These are the Boston Celtics that, with largely the same core from last season, were expected to compete with the top of the Eastern Conference. These are the Celtics that, with an actual healthy core, look like they finally have some chemistry and continuity they can rely upon on a nightly basis.

Boston still isn’t whole, but it’s earned some of its better wins of the season of late — and just at the right time, too. The Celtics overcame the Trail Blazers in a 116-115 win Tuesday at the Moda Center, courtesy of some Jayson Tatum heroics. That’s two days after a ferocious comeback win over the Nuggets.

The Celtics are hoping to return Evan Fournier from health and safety protocols, though the timeline is murky. But no matter: the Celtics are healthy, with guys like Tatum, Jaylen Brown, Marcus Smart and Kemba Walker playing some of their best cohesive basketball of the season.

“It sure helps when we have more bodies healthy,” Coach Brad Stevens said. “I don’t think it’s brain surgery. I think we’ve got guys that have now played a little bit together, getting in a rhythm together.”

Tatum has been next-level of late, building off his Eastern Conference Player of the Week honor. While Tatum started slow Tuesday, he scored 25 of his 32 points in the second half, including a 3-pointer with 8.5 seconds left that was effectively the dagger to down the Blazers.

The timeline adds up, Stevens said. Last season at around the same amount of games, Stevens said it was obvious Tatum was getting into a rhythm of “knowing what he wants to do on a given possession and also where his opportunities are going to come from.”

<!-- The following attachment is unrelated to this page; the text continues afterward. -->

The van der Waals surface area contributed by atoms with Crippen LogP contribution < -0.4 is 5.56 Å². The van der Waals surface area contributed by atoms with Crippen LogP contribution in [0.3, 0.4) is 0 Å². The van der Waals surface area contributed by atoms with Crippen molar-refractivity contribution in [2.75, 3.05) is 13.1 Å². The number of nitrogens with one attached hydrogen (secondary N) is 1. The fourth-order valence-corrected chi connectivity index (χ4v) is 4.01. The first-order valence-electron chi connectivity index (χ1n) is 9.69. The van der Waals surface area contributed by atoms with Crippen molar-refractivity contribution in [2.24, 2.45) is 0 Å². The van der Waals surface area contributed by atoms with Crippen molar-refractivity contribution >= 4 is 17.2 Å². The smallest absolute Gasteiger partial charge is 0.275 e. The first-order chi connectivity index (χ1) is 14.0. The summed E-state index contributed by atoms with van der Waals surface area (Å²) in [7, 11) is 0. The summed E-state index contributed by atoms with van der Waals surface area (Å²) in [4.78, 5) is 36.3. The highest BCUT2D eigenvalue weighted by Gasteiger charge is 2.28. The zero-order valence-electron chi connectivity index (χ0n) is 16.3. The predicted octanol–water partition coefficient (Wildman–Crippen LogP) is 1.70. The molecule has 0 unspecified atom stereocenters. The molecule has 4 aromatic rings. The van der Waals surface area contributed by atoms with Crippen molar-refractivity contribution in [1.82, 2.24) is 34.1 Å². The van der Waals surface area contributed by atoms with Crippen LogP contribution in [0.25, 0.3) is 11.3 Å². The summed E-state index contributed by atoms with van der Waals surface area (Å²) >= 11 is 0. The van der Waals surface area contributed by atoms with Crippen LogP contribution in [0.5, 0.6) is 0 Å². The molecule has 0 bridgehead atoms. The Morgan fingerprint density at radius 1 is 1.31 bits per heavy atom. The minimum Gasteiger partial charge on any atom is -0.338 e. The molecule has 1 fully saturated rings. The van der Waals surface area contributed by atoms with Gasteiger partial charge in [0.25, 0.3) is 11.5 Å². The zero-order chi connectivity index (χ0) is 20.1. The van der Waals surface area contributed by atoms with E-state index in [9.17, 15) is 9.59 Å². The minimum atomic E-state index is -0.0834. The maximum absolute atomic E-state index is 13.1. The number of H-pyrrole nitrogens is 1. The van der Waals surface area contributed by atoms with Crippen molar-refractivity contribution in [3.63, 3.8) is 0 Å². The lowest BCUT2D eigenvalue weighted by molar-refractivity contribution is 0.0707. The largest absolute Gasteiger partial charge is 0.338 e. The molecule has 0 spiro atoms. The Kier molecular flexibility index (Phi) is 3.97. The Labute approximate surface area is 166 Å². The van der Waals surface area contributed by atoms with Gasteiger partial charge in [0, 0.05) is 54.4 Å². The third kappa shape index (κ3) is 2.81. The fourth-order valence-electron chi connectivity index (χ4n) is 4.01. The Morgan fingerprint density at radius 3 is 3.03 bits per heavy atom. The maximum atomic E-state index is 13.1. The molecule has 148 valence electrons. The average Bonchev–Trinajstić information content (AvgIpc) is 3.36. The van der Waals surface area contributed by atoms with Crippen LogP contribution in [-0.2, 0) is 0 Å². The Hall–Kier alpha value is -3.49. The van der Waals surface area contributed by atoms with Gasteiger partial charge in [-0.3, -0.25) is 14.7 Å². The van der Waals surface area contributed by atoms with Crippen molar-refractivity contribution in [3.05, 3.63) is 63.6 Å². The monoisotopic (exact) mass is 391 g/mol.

That’s manifested itself in varying ways, whether it’s the 3-pointers or getting to the bucket. Tatum’s aggressiveness attacking the paint has transformed his game, making it easier for him to get shots off. Tatum was 8 for 10 from the free-throw line, another healthy dose of fouls going his way.

“The way that he’s been playing these last couple of games have proven itself, and we’re gonna need that from him,” Smart said of Tatum. “He knows it, and he just continues to go out there and do that for us. We all see it; we’re all witnessing. His growth continues to go up.”

The pieces are finally fitting together, too, just as a similar roster saw them last season.

The Celtics are 8-3 since the March 25 trade deadline. That’s started on the defensive end: In those 11 games, the C’s boast a 107.1 defensive rating. That stout defense ranks fifth in the NBA over that span.

That’s a huge improvement compared to the rest of the season. The Celtics’ 112.6 defensive rating before the trade deadline ranked 24th in the league, one spot better than the Nets, who have been advertised as a porous defensive team.

“Mentality-wise, just kind of get back to how we define ourselves — and that’s on the defensive end, getting back to just playing Celtics defense,” Tatum said. “What we’re known for. We’ll make shots and things like that, but we got to get back to defending at a high level like we have in these last couple years. We want to continue to compete.”

That’s been a roster that has improved their effort, led by the reintegration of Smart. The former first-team All-Defensive performer took a minute to get his legs after him, but he’s excelled and back as the Celtics’ emotional leader.

There was one wild sequence Tuesday where he laid out for the steal in the Trail Blazers’ backcourt, where he was out of shot getting himself back. When CJ McCollum made a cut toward the basket, a sprinting Smart appeared out of nowhere, corralling the ball and somehow saving it to Brown for the steal.